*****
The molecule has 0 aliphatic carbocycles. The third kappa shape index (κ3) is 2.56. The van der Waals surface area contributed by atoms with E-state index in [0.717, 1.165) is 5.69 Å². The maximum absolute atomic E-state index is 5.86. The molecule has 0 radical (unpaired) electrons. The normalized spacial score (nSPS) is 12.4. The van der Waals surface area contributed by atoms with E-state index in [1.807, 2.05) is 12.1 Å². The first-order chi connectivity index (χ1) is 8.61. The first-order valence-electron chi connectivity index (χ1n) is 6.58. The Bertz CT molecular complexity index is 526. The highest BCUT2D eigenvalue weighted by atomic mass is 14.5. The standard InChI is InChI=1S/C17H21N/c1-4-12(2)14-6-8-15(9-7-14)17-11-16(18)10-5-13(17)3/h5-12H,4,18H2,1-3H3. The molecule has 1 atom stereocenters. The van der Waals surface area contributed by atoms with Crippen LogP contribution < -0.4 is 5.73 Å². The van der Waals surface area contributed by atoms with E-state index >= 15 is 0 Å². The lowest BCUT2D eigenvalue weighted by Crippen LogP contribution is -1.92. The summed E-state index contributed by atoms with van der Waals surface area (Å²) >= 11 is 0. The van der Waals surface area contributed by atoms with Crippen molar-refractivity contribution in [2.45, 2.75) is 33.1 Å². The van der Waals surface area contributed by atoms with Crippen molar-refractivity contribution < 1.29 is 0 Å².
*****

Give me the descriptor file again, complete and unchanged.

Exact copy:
The molecule has 0 aliphatic carbocycles. The third kappa shape index (κ3) is 2.56. The van der Waals surface area contributed by atoms with E-state index in [0.717, 1.165) is 5.69 Å². The maximum absolute atomic E-state index is 5.86. The molecule has 0 radical (unpaired) electrons. The normalized spacial score (nSPS) is 12.4. The van der Waals surface area contributed by atoms with E-state index in [1.807, 2.05) is 12.1 Å². The first-order chi connectivity index (χ1) is 8.61. The first-order valence-electron chi connectivity index (χ1n) is 6.58. The Bertz CT molecular complexity index is 526. The highest BCUT2D eigenvalue weighted by atomic mass is 14.5. The standard InChI is InChI=1S/C17H21N/c1-4-12(2)14-6-8-15(9-7-14)17-11-16(18)10-5-13(17)3/h5-12H,4,18H2,1-3H3. The molecule has 1 atom stereocenters. The van der Waals surface area contributed by atoms with Crippen LogP contribution < -0.4 is 5.73 Å². The van der Waals surface area contributed by atoms with E-state index >= 15 is 0 Å². The lowest BCUT2D eigenvalue weighted by Crippen LogP contribution is -1.92. The summed E-state index contributed by atoms with van der Waals surface area (Å²) >= 11 is 0. The van der Waals surface area contributed by atoms with Crippen molar-refractivity contribution in [2.45, 2.75) is 33.1 Å². The van der Waals surface area contributed by atoms with Crippen molar-refractivity contribution < 1.29 is 0 Å².